Lead and Succeed or be Led and Left Dead
The world is changing. The way people and organisations communicate is changing. Change presents opportunities, but it also presents threats. The PR industry is at a crossroads: we can mature, expand and grasp the new world, or we can retreat to our bunker and quietly let other marketing disciplines take the high ground.
We recently surveyed 165 PR decision makers revealing a decisive shift in the thoughts and expectations of the influencers and purchasers of PR services. Only four per cent sees achieving media coverage as the primary purpose of PR; 60 per cent believes the emergence of new ways of creating, publishing and sharing content is decreasing the influence of traditional media; and 98 per cent believes that PR can and should demonstrate its ability to influence specific business outcomes.
I believe, and our survey validates, that public relations has become too aligned with press relations.
Media coverage is not the end result, it is a tactical output. Understanding, supporting and being accountable for specific outcomes is what PR can and should achieve for organisations.
So, here is the uncomfortable truth: PR needs to change to survive. First, it needs to become strategic, by demonstrating that it understands and can achieve specific organisational objectives. It needs to recognise that in our evolving world a much broader set of communication tools, techniques, channels and content is needed to engage and influence multiple audiences – not just media relations. And it needs set performance targets and be accountable for inputs, outputs and organisational outcomes.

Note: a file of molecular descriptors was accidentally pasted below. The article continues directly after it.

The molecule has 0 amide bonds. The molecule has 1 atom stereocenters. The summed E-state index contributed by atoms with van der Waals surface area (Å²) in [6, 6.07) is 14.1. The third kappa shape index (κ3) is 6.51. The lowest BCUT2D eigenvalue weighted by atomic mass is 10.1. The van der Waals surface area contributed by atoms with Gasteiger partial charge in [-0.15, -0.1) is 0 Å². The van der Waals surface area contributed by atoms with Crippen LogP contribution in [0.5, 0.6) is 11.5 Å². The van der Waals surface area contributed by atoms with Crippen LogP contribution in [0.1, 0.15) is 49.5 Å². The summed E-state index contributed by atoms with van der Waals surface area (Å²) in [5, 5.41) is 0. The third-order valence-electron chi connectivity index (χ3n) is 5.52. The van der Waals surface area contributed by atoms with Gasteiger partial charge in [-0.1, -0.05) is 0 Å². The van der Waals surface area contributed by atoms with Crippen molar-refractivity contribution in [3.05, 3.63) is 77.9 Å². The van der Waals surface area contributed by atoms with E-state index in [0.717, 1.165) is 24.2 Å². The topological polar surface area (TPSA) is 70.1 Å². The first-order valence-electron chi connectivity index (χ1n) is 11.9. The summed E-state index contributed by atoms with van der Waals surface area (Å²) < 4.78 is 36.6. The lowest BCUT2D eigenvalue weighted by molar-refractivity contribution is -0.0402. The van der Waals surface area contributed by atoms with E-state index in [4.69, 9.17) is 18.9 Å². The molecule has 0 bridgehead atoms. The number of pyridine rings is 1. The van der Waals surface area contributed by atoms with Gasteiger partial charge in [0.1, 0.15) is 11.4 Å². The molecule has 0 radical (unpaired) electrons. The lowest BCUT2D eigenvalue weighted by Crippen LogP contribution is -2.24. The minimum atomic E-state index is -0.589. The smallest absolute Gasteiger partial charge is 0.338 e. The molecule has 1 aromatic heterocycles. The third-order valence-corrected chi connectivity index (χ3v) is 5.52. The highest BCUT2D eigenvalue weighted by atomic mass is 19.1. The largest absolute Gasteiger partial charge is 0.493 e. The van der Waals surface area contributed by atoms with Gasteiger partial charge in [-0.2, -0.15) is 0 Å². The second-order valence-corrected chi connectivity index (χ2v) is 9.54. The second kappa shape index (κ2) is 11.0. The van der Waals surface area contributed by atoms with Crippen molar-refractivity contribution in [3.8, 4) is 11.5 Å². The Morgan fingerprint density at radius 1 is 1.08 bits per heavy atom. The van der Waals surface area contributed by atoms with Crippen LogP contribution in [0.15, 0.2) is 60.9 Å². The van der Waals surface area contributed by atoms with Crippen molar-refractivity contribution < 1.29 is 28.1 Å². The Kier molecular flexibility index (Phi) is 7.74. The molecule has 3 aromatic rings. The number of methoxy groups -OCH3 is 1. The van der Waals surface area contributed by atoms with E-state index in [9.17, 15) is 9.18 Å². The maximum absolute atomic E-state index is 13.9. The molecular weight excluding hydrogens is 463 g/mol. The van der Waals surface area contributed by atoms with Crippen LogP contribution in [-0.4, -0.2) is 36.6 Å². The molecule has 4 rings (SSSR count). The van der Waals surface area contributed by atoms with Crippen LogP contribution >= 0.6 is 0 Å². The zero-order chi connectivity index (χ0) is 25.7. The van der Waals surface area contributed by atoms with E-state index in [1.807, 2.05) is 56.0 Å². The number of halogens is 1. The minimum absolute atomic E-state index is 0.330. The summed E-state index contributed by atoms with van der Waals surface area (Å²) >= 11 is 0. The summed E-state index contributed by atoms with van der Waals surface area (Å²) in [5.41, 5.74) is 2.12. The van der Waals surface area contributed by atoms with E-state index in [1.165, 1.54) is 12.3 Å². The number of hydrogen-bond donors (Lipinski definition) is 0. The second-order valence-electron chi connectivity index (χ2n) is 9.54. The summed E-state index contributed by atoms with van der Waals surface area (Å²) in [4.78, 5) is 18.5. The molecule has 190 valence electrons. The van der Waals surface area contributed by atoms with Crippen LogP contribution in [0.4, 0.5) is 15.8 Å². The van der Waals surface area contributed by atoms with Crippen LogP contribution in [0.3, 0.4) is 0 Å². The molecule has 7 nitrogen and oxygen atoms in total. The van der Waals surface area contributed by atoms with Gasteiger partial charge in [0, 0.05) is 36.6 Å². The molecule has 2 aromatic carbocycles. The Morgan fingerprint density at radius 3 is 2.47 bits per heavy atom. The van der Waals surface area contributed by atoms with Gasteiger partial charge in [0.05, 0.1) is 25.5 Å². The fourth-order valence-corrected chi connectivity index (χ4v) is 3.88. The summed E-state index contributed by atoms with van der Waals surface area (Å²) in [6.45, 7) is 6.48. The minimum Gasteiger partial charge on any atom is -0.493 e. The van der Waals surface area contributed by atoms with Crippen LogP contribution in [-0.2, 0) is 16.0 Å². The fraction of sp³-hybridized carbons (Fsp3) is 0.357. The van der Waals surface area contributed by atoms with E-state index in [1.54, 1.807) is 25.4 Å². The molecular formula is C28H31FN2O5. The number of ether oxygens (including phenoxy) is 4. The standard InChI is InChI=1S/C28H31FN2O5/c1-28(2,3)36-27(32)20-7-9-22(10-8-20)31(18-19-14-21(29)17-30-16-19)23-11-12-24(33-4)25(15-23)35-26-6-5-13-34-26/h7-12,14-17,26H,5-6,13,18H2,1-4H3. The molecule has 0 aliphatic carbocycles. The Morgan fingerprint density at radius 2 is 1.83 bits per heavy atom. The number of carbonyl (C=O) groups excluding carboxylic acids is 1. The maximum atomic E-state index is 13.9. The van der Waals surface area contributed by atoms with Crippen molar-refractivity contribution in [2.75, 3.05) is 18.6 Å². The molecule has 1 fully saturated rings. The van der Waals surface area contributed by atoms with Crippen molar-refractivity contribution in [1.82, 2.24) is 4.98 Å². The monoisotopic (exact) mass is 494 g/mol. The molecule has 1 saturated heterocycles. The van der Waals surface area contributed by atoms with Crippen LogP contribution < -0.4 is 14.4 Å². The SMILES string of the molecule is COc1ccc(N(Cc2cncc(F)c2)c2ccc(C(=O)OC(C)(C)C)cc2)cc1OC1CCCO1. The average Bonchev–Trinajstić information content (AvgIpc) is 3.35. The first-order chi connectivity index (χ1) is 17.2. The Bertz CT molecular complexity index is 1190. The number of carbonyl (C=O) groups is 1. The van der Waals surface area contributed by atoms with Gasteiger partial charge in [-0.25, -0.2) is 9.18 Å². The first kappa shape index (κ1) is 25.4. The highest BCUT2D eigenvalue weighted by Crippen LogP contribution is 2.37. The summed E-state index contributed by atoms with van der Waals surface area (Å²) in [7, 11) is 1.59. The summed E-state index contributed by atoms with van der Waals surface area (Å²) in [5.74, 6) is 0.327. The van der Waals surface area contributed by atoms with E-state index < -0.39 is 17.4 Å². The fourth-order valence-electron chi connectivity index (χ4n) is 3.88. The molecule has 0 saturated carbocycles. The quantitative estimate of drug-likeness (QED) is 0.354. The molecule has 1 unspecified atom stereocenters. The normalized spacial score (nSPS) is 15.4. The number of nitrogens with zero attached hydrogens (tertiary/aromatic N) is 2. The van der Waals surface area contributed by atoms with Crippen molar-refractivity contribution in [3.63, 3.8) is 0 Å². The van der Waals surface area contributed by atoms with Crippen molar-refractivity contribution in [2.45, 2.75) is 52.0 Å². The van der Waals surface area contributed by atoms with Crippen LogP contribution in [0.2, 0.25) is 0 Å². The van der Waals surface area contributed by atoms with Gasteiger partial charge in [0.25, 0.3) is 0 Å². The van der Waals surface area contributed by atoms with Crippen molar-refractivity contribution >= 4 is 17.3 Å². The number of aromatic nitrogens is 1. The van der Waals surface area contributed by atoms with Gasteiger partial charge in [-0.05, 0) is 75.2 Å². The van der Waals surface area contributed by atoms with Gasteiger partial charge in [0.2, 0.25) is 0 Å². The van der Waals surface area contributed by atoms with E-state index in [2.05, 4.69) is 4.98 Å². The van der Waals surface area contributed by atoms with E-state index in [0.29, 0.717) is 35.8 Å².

The good news is that the potential for PR to be all these things has never been greater. Our core skills are situated in content creation, audience definition and the creation and delivery of key messages that achieve changes in perceptions and behaviours – the main building blocks in a marketing communications strategy.
The emergence of new ways of creating, publishing and sharing content also mean we have a much broader toolkit at our disposal, which includes tools and channels that enable us to be more measurable and accountable for achieving specific organisational objectives.
At Whiteoaks we’ve recently launched 360 PR, which delivers all these factors and provides a complete perspective of what PR can and should achieve. We believe that PR starts from a position of strength and now is the time for PR as a discipline to be brave, innovative and assume a position of leadership in the new world order of marketing.